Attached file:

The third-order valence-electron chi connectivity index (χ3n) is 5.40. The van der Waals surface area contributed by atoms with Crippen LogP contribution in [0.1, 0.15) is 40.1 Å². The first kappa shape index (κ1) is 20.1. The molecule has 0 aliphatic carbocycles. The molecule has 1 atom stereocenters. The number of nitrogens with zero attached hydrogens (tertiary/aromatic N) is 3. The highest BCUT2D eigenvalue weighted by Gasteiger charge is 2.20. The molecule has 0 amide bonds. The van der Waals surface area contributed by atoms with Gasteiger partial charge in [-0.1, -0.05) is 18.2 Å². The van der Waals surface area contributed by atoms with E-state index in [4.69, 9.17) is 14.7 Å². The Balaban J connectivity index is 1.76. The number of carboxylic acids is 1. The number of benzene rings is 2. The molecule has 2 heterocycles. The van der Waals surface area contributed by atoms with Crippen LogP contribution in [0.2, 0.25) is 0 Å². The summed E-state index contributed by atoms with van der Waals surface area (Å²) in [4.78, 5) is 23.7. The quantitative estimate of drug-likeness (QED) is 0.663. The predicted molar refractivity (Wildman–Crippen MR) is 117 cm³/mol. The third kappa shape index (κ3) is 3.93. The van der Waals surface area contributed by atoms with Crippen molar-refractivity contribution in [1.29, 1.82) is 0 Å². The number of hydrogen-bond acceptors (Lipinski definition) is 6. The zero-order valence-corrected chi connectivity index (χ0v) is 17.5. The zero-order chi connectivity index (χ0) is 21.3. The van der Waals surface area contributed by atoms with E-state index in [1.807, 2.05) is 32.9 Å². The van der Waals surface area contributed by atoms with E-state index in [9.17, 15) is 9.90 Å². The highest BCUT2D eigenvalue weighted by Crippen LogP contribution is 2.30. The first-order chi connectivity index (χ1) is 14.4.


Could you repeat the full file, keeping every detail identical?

The third-order valence-electron chi connectivity index (χ3n) is 5.40. The van der Waals surface area contributed by atoms with Crippen LogP contribution in [0.1, 0.15) is 40.1 Å². The first kappa shape index (κ1) is 20.1. The molecule has 0 aliphatic carbocycles. The molecule has 1 atom stereocenters. The number of nitrogens with zero attached hydrogens (tertiary/aromatic N) is 3. The highest BCUT2D eigenvalue weighted by Gasteiger charge is 2.20. The molecule has 0 amide bonds. The van der Waals surface area contributed by atoms with Gasteiger partial charge in [-0.1, -0.05) is 18.2 Å². The van der Waals surface area contributed by atoms with E-state index in [4.69, 9.17) is 14.7 Å². The Balaban J connectivity index is 1.76. The number of carboxylic acids is 1. The number of benzene rings is 2. The molecule has 2 heterocycles. The van der Waals surface area contributed by atoms with Crippen LogP contribution in [0.2, 0.25) is 0 Å². The summed E-state index contributed by atoms with van der Waals surface area (Å²) in [4.78, 5) is 23.7. The quantitative estimate of drug-likeness (QED) is 0.663. The predicted molar refractivity (Wildman–Crippen MR) is 117 cm³/mol. The third kappa shape index (κ3) is 3.93. The van der Waals surface area contributed by atoms with Crippen molar-refractivity contribution in [1.29, 1.82) is 0 Å². The number of hydrogen-bond acceptors (Lipinski definition) is 6. The zero-order valence-corrected chi connectivity index (χ0v) is 17.5. The zero-order chi connectivity index (χ0) is 21.3. The van der Waals surface area contributed by atoms with E-state index in [1.807, 2.05) is 32.9 Å². The van der Waals surface area contributed by atoms with E-state index in [9.17, 15) is 9.90 Å². The highest BCUT2D eigenvalue weighted by Crippen LogP contribution is 2.30. The first-order chi connectivity index (χ1) is 14.4.